The latest survey by HitchWiki has found that the Netherlands is one of the easiest places for hitchhikers to snag a lift.
The report found the average waiting time on Dutch roads is less than 30mins. The evidence also shows that Belgium, Denmark and Norway are also good for getting lifts but the United Kingdom, Italy and France are more difficult.
Why do people hitchhike?
I once waited four hours for a lift while hitchhiking in Ireland to no avail. After trotting back and forth along a highway I gave up and caught a bus from Limerick to Dublin instead. When recounting this and my other experiences, everyone always asks why do I bother hitchhiking?
It is immersing with the locals that makes foreign lands exotic and exploring the unknown that keeps us alive. When you hitchhike, you meet with a companion, a driver often well-acquainted with the surroundings, who can give you insights and information you would never have been aware of through any other mode of transport. Hitchers become privy, for a short period, to a local’s life, and for a brief time we too become part of that personal and wider story.
Is hitchhiking legal in the Netherlands?
Hitchhiking in the Netherlands is legal almost everywhere apart from motorways. The basic rule is that if you’re able to walk somewhere then you can stand there for hitching as well.
Hitchhiking in the Netherlands: The Netherlands Lift Foundation
Marjan Knippenberg caught a lift every Wednesday to her work in Radboudumc, which is a 6-kilometre drive from her home town of Nijmegen. She started hitchhiking as she wanted to live more sustainably and lower her carbon footprint. In this microcosm, Knippenberg’s mindset was broadened. She engaged with many different people – surgeons, widows, refugees and even people battling cancer.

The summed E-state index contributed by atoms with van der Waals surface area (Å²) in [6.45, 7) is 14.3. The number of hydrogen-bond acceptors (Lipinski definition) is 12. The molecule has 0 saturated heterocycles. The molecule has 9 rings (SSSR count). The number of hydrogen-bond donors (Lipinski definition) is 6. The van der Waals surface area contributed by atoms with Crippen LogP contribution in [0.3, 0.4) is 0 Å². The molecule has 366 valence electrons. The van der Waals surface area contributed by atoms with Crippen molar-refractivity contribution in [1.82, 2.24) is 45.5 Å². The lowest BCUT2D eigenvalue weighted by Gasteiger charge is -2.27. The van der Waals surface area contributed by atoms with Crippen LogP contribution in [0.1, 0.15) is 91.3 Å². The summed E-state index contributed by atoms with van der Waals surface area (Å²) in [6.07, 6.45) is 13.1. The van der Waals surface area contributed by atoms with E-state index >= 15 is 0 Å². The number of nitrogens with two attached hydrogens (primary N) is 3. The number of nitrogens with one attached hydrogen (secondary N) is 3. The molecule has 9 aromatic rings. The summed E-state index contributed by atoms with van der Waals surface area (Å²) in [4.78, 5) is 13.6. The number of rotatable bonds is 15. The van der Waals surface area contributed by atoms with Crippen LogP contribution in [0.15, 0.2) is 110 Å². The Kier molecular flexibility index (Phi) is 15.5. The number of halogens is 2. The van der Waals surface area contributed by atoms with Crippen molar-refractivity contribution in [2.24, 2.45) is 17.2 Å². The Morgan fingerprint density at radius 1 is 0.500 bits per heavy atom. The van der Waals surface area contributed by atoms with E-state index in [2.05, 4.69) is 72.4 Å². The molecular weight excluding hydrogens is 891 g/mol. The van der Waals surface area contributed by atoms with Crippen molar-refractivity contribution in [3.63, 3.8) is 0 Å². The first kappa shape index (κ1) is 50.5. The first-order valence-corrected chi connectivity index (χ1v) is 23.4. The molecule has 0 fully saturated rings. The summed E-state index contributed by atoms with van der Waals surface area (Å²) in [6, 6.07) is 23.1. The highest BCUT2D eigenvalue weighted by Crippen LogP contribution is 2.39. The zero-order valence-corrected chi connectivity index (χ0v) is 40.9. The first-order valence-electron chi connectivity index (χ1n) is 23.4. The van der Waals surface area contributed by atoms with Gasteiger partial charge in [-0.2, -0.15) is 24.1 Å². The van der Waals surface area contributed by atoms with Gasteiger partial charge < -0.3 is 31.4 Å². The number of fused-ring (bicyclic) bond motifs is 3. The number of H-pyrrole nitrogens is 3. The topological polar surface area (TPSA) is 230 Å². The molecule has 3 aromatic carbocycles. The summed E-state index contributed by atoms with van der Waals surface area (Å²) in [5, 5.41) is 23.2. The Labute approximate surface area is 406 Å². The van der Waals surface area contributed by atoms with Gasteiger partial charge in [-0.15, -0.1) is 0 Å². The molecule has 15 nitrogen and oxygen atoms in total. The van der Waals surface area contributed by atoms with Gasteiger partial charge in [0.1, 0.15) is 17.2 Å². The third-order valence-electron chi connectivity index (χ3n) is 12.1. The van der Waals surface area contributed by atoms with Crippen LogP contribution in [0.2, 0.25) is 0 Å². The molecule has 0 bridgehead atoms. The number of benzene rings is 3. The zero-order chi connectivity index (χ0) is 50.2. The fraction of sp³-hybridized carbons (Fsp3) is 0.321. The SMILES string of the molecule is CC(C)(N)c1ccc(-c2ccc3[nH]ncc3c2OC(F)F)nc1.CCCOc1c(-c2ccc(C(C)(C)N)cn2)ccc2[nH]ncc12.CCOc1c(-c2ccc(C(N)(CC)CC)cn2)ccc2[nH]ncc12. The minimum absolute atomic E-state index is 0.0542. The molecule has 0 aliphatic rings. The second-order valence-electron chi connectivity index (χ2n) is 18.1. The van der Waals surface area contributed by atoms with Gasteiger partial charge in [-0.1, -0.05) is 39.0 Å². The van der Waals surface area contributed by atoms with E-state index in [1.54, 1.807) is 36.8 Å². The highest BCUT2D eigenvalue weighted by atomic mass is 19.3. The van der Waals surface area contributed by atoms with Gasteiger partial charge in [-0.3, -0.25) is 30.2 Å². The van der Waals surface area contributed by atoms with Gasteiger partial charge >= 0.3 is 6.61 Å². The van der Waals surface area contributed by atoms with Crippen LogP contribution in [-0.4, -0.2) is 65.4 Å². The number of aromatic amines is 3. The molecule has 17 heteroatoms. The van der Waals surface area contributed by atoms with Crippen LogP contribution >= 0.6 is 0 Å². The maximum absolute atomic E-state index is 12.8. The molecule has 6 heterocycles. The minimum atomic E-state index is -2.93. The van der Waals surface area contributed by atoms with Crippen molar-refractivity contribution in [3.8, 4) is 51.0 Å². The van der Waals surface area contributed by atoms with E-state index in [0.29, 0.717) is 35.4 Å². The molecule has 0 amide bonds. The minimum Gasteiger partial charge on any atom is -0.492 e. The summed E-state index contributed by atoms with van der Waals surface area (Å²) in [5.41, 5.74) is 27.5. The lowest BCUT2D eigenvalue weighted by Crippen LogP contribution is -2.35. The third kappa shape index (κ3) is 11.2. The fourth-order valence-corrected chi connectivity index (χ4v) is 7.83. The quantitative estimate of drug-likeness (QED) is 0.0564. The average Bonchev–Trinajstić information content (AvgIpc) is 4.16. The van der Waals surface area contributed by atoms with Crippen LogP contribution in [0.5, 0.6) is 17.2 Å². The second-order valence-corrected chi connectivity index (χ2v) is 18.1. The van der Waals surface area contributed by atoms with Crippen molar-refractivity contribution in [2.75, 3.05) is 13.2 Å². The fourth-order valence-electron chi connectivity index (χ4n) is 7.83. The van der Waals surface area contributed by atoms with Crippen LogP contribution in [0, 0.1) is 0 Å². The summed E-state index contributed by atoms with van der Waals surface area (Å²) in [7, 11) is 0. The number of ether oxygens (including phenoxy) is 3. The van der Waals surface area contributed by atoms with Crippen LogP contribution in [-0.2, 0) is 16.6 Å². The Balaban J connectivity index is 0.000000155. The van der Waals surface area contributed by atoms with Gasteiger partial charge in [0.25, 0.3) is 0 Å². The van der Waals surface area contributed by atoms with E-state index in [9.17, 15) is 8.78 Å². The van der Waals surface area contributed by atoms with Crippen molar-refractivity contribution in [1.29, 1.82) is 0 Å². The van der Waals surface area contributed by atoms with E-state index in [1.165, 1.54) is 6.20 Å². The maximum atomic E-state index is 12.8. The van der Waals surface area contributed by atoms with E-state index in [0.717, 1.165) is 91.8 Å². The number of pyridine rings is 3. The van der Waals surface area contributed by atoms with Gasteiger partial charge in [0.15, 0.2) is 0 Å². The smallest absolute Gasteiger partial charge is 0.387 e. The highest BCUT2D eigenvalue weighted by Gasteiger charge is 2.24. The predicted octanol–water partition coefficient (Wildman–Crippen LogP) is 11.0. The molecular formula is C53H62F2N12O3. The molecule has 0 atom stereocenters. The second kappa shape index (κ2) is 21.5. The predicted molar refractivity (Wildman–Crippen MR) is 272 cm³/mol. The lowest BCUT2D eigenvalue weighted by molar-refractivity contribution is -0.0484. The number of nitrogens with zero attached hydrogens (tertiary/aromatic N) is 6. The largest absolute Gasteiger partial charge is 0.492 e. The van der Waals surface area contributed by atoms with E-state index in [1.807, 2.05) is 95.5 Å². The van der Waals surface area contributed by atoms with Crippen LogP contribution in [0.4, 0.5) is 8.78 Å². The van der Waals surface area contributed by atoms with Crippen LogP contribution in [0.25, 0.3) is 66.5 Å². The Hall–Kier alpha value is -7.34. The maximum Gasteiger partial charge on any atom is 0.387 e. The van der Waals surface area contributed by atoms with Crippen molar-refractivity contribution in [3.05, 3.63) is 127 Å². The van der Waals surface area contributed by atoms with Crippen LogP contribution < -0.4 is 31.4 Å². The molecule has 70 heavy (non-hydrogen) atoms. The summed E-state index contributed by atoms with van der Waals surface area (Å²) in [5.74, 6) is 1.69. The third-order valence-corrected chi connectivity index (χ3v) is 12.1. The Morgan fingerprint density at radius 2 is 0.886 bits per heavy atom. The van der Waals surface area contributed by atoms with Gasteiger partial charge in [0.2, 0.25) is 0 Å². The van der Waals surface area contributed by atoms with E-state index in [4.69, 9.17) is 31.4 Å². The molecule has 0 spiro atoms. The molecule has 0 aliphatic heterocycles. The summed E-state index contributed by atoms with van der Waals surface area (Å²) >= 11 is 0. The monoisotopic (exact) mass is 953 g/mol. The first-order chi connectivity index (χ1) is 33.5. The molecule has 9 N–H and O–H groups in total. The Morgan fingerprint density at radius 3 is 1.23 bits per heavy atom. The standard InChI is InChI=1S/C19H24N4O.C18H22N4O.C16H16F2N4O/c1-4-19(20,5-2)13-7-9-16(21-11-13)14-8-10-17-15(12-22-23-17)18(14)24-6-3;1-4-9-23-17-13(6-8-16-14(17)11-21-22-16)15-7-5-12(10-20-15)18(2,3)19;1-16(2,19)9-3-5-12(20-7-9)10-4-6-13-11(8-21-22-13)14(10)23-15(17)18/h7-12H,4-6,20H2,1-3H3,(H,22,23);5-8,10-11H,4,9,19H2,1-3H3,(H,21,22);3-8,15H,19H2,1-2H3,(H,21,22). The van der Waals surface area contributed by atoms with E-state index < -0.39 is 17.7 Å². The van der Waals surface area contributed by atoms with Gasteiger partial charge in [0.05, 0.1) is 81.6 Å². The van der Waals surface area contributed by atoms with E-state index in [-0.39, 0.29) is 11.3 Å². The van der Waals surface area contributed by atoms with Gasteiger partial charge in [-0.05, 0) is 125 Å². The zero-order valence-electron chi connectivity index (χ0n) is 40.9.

She founded Nederland Lift to document her experience and connect with like-minded people. Netherlands Lift aims to encourage people to hitchhike as an alternative mode of transport. A survey conducted by Netherland Lift that interviewed nearly 800 Dutch people found that more than half of the respondents wouldn’t have a problem picking up hitchhikers. The breakdown in reasons for picking up a hitcher were as follows:
1. To help somebody (61.3%)
2. They have hitchhiked in the past (49.5%)
3. It is a nice way to meet other people (45.0%).
The respondents who said they wouldn’t give a lift to a hitchhiker (40%) shared concerns about the safety. But the fear over hitchhiking is actually unfounded. No study lends evidence to the belief that a hitchhiker is more likely to be in danger than anyone else travelling.
Studies in to the dangers of hitchhiking
In 1973 a key piece of research commissioned by California Highway Patrol investigated the safety of hitching. The motivation for this study was politicians looking for evidence to curb or ban the practice. Five million trips were estimated to have taken place in the summer in the state of California alone. The study showed 400 accidents and 2800 major crimes. Alarming figures but no more than expected in any other area of life.
Another study was commissioned in 1980 but this time by Germany. The report unequivocally stated the dangers associated with hitchhiking to be overrated and even went a step further and recommended hitchhiking be included in traffic planning. The study was disowned by the authorities and suppressed and discredited by the police who commissioned it. The voices of reason were stifled. Hitchhiking had been corrupted and stamped on by the boot of fear and officialdom.